How can we raise our children to understand the freedoms they enjoy and to appreciate the blessings of this country? “Tell them thrilling stories from America’s past,” says Mrs. Cheney, explaining how to make history come alive for students of all ages. “Few tales are more wondrous than that of the founders seeking independence and - against the odds - winning it. Few plots are more thrilling than their deciding to establish representative government and - against the odds - succeeding. And few stories are more heartening than the way that the idea of equality has expanded over two centuries, including more and ever more of us in the phrase ‘we the people.’”
The Past as Personal
One of the most pleasurable ways to learn history, Mrs. Cheney says, is to explore family history. She talks of the lessons she learned while writing Blue Skies, No Fences, a memoir of growing up in Wyoming and a tribute to her forbears, brave souls who made the westward journey. “The American past is filled with heroes and heroines who have no monuments and whose names aren’t in the textbooks,” she says, “but we are most surely indebted to them.” She offers encouragement and advice to those who want to discover the heroes and heroines in their own stories.
Telling the Truth
In our schools and colleges, students now learn that truth doesn’t exist. There are only opinions, the thinking goes, and the most powerful establish what we believe. As in her book Telling the Truth, Mrs. Cheney explains this viewpoint’s effect on American life in fields ranging from education, to politics and the media, where journalists commonly maintain that objectivity is an illusion, “a pretentious fantasy,” in the words of one. With provocative examples, Cheney makes clear the devastating impact on society of abandoning the notion of objective reality—and the importance of encouraging the pursuit of truth.
Lynne Cheney reveals the universal truths and values of our nation's history
Former Second Lady of the United States and New York Times bestselling author LYNNE CHENEY is a renowned historian and gifted orator who provides eye-opening and inspiring lessons on democracy and leadership. Drawing on personal and national history, Cheney reveals universal truths and values that resonate with every audience. Her bestselling works include a biography of a founding father, James Madison: A Life Reconsidered, a memoir that intertwines a history of the pioneering west and her personal life, Blue Skies, No Fences, and several historical children’s books, including We the People: The Story of Our Constitution, which tells the story of how our country came to be for future generations. A passionate champion for the need to learn history in order to understand our world today, Cheney has been sought-out to speak at the National Constitution Center, The Nixon Library, The Reagan Forum, and more. Following an engagement at the Hudson Library and Historic Society, the event host raved of Cheney: “We and our patrons adored her. It was a rewarding experience. All of our readers had positive comments, many saying it was the best program ever. Honestly we had no negatives-- she is a super lady.”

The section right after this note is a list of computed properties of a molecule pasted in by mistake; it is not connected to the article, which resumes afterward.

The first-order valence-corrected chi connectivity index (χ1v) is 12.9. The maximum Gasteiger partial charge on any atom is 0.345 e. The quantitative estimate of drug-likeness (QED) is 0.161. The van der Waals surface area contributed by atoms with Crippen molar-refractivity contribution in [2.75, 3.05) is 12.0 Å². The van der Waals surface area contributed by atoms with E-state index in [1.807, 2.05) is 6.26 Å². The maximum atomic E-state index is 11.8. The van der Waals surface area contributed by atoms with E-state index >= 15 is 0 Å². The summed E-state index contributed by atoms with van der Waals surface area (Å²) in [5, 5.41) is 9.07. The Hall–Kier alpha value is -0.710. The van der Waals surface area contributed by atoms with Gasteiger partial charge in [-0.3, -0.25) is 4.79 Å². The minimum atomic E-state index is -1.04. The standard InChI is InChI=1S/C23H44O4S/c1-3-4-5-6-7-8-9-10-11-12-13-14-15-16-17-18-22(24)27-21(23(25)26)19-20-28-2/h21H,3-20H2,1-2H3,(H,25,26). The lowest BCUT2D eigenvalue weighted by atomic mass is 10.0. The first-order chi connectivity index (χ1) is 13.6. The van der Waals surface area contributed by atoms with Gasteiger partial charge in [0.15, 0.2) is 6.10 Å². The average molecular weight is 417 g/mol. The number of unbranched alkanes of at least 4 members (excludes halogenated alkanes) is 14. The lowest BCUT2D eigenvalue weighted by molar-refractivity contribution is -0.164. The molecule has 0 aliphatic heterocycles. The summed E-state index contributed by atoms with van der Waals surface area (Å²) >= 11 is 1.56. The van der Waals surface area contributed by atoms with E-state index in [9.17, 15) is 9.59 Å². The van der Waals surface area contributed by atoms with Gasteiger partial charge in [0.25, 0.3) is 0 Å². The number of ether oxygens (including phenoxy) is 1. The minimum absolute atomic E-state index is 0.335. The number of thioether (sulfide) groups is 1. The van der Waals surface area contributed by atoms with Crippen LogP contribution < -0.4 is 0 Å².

Called “the really indispensable Cheney” by columnist George Will, Lynne Cheney enlivens audiences and lights up TV screens while arguing for the need to teach America’s story fully and fairly. As chairman of the National Endowment for the Humanities and second lady, she brought this message to audiences across the country.
With a Ph.D. from the University of Wisconsin, Mrs. Cheney also speaks forcefully on the importance of nurturing a diversity of viewpoints on college campuses, as well as in the mainstream media. Through speeches and appearances on radio and television - including a stint as co-host on Crossfire Sunday - she has established her identity as an incisive commentator on culture and politics.
Mrs. Cheney’s newest book, James Madison: A Life Reconsidered, was published in May 2014. Talk-show host Mike Gallagher called Lynne Cheney’s Blue Skies, No Fences “A riveting book.” “A delightful memoir of more innocent days,” observed Kathryn Lopez of National Review Online. Lynne Cheney’s bestselling children’s books, including America, A Patriotic Primer and We the People have also garnered wide praise, with reviewers noting their careful research and compelling presentation. Cheney is no stranger to controversy, but as Sanford Pinkser, reviewing Telling the Truth in The Philadelphia Inquirer, wrote, “Even those who disagree with [Cheney] will find much more to debate than to easily dismiss.”
Lynne Cheney’s pamphlets, books, and editorial pieces have won her a wide following among those who yearn for a re-invigoration of common sense and patriotism in our schools, colleges, and national life. Currently a scholar at the American Enterprise Institute, her views on subjects ranging from the state of our schools to the condition of our politics gain authority not only from her deep knowledge of history but from her experiences at the highest levels of our national life.